Beauty and the Beast all wrapped into one The new Range Rover sets a new benchmark as the pinnacle of luxury sport utilities
In a year where all the focus is on the new Sport Supercharged, the regular Range Rover makes a fantastic statement that size does matter. The 2014 Range Rover Supercharged combines the ultimate in utility, speed, size and luxury.
Powered by the same aluminum block 5.0L V8 Supercharged as in the 2013 model, it still puts out 510 horsepower, 461 lb-ft of torque, and 0-60 mph is achieved in only 5.1 seconds. It’s a stunning number considering this SUV weighs in at over 5,000 lbs. When seeing the Range Rover in motion, it’s akin to a sumo wrestler winning a 100-metre dash. It’s that memorable as it jaunts it’s way to 250 kph when paired with the 22-inch optional wheels.
Despite the beast of the engine under the hood and the aggressive styling, the Range Rover is just pure beauty on the inside. Lush carpets, high-end interior appointments and attention to detail are quite evident within seconds of getting into the driver’s seat. The steering wheel matches the wood trim. My tester featured the Grand Black Lacquer, a fitting touch for the ebony black interior.
When opening the doors at night, the Range Rover mixes the bright LED-based lighting with a clean and tasteful mood backlight on the centre console. The default green just happens to match the green in the Land Rover corporate logo but it isn’t in your face like the ambient lighting in the Ford Mustang. Like the Mustang though, it is configurable.
The headlights are quite stylish, taking a design cue from Tron itself. They provide ample road coverage and have auto-sensing high beams that will cover over two stories of height and approximately 9 car lengths on the road clearly.
The seats in the Range Rover are appropriately comfortable with every seat enjoying heated and ventilated options; a first I’ve come across. The front two captain chairs are also set to enjoy a massage option with adjustable force and an icebox in the center console to keep beverages cool. The headrests are quilted and winged so they can be pulled to form a 180-degree basket around your head. It’s so comfortable it’s like being wrapped in awesomeness.
When combined with the prestige of the drive, one can’t help but feel right at home. The torque band is smooth, assisted by the 8-speed automatic transmission, paired with both the dial for a gearshift as well as the option of using paddle shifters. The transmission performs superbly with the selection of the right gears to maintain the Range Rover’s powerband. The Sport setting on the transmission dial doesn’t seem to help firm up the suspension but rather just focuses on more aggressive gear selection, maintaining a higher RPM standing. The Range Rover’s adjustable air suspension works through the use of the main engine and not a separate air compressor.
Unlike many SUVs of this size, the Range Rover doesn’t try to cram seven passengers in the cabin area, instead allowing for a generous amount of cargo space that allows a full-size spare tire to be present in the trunk.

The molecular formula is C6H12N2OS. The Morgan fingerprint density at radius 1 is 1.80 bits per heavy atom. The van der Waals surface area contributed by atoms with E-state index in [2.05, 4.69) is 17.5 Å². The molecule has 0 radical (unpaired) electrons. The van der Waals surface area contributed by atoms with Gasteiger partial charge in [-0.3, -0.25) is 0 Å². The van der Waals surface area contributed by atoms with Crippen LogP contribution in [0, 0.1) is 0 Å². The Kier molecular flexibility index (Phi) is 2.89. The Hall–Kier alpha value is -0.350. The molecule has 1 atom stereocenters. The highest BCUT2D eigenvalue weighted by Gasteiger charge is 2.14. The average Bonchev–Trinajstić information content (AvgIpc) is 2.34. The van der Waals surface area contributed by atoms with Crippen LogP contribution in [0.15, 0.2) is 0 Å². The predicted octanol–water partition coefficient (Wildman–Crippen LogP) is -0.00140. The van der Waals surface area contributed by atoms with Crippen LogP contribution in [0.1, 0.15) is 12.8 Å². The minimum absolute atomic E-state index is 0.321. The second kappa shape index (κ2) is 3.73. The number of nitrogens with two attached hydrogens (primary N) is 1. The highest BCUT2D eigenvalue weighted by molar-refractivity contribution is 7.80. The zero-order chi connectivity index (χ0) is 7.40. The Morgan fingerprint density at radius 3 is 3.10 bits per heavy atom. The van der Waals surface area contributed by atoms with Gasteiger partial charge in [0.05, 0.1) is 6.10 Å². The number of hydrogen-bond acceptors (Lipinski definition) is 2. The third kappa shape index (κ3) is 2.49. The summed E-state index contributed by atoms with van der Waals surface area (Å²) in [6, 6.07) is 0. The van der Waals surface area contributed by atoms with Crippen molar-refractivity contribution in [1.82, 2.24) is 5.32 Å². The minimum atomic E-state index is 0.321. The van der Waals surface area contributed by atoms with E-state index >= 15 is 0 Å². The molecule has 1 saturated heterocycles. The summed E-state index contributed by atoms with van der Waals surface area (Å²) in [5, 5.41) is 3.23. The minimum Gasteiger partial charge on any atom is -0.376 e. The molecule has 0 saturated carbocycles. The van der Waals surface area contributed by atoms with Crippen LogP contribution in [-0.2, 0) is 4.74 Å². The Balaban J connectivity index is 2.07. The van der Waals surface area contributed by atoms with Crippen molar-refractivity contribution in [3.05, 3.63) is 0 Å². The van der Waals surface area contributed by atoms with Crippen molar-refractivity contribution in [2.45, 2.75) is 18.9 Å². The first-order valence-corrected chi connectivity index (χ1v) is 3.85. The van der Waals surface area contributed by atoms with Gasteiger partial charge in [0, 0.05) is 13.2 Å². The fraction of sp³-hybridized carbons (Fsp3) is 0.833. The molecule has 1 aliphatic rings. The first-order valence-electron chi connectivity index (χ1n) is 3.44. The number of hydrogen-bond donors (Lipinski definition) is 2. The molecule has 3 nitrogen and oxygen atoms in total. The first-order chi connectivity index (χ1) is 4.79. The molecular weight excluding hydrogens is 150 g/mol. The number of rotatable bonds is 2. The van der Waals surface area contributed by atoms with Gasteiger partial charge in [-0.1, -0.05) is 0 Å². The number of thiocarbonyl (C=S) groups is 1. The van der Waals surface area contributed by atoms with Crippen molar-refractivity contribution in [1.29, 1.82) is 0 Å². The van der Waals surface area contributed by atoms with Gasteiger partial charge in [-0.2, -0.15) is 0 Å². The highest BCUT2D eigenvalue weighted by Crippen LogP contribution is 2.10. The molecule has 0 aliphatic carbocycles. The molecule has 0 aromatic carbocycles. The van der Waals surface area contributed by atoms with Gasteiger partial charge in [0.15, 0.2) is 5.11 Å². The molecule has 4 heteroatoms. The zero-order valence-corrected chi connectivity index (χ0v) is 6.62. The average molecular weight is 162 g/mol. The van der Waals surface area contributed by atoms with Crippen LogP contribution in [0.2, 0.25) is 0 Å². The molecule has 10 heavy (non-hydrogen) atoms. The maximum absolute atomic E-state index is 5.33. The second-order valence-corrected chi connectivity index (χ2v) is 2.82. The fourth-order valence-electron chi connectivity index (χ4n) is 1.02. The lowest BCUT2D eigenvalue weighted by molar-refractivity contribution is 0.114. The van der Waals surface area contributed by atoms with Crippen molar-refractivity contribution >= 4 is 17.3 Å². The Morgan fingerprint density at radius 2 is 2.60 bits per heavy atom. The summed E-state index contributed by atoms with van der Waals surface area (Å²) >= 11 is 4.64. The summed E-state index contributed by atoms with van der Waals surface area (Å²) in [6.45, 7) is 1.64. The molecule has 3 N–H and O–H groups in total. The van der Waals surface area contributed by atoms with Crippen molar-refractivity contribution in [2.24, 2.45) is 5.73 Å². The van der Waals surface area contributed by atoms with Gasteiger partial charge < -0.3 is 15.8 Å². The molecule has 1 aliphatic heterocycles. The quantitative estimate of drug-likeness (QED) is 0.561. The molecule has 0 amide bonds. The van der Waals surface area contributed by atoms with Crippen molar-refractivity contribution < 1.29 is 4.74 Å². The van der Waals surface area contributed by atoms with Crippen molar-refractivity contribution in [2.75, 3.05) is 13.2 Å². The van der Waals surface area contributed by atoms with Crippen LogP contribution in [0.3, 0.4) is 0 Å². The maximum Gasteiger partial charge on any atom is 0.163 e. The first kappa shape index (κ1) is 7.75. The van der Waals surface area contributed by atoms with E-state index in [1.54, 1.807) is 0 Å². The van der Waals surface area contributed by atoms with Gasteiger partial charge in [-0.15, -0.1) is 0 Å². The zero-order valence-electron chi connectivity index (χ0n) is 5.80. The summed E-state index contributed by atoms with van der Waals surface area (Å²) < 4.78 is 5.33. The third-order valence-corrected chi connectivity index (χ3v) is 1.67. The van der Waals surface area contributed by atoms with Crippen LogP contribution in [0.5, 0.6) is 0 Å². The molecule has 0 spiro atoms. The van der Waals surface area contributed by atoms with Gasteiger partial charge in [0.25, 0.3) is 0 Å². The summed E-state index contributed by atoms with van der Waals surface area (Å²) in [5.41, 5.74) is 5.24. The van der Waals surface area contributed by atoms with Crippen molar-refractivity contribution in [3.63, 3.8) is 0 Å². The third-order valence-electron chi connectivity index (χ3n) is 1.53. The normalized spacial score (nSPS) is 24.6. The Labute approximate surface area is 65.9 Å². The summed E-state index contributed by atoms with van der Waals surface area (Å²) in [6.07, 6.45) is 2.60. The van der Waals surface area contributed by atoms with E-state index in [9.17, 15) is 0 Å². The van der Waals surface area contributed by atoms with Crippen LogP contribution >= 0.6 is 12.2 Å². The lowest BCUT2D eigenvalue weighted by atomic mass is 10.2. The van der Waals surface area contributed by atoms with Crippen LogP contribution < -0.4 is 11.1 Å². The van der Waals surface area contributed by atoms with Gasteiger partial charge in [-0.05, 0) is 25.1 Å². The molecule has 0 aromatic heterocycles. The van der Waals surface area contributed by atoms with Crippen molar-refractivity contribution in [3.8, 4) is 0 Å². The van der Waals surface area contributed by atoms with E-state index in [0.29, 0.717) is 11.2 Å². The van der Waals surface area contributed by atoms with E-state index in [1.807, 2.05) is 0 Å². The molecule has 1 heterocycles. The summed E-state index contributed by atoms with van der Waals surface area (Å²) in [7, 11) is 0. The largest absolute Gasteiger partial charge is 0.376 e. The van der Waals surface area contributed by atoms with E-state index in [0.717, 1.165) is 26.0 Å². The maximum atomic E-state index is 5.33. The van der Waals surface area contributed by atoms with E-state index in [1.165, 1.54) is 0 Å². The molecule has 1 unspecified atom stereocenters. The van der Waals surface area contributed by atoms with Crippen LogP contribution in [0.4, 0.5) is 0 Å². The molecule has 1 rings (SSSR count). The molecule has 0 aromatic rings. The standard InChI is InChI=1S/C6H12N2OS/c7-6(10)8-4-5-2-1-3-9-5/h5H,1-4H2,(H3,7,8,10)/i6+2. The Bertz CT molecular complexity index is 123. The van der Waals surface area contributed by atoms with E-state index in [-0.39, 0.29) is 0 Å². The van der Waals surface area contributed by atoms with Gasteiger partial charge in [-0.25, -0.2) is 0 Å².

An aluminum unibody has been implemented for the Range Rover as of 2013, which allowed Land Rover to trim over 700 lbs from the previous generation. When combined with the new Eco engine start/stop function in this model, this lightened Range Rover managed 11.8L/100KM, which is over 3L/100km better than last year’s (much smaller) Sport Supercharged. A vast improvement and surprisingly economical.
It’s easy, however, to not hear the throaty engine when the Meridian audio system is in full force. The 825-watt system has eighteen speakers, plus a dual channel subwoofer. The front two passengers will be amazed but the focus is lost in the rear seats, with an ever-so-slight degradation in quality despite possessing four distinct audio modes. Stereo, Meridian, Dolby Pro Logic and DTS are all optional with the best musical acoustics coming from the Meridian processing.
Technology isn’t just limited to the stereo, despite the 8-inch full touch screen with touch-sensitive shortcut keys on either side of the screen. The gauge cluster itself is a 12.3-inch screen that adjusts to display all critical information of the vehicle and is user selectable as well. The rear LCD screens will also update the passengers in the back with an estimated time to destination when is one is set in the navigation system, eliminating the dreaded question: “Are we there yet?”
When coming to a full stop and parking this Range Rover, all the driver now needs to do is select “Park” and remove his or her seatbelt for the vehicle to shut off, taking convenience to a whole new level. At $128,845 as-tested, the 2014 Range Rover Supercharged isn’t cheap by any means but there is not a single aspect of this sports utility vehicle that Land Rover cheaped out on. It’s that good and right now is the pinnacle of sports utility.
2014 Range Rover Supercharged Gallery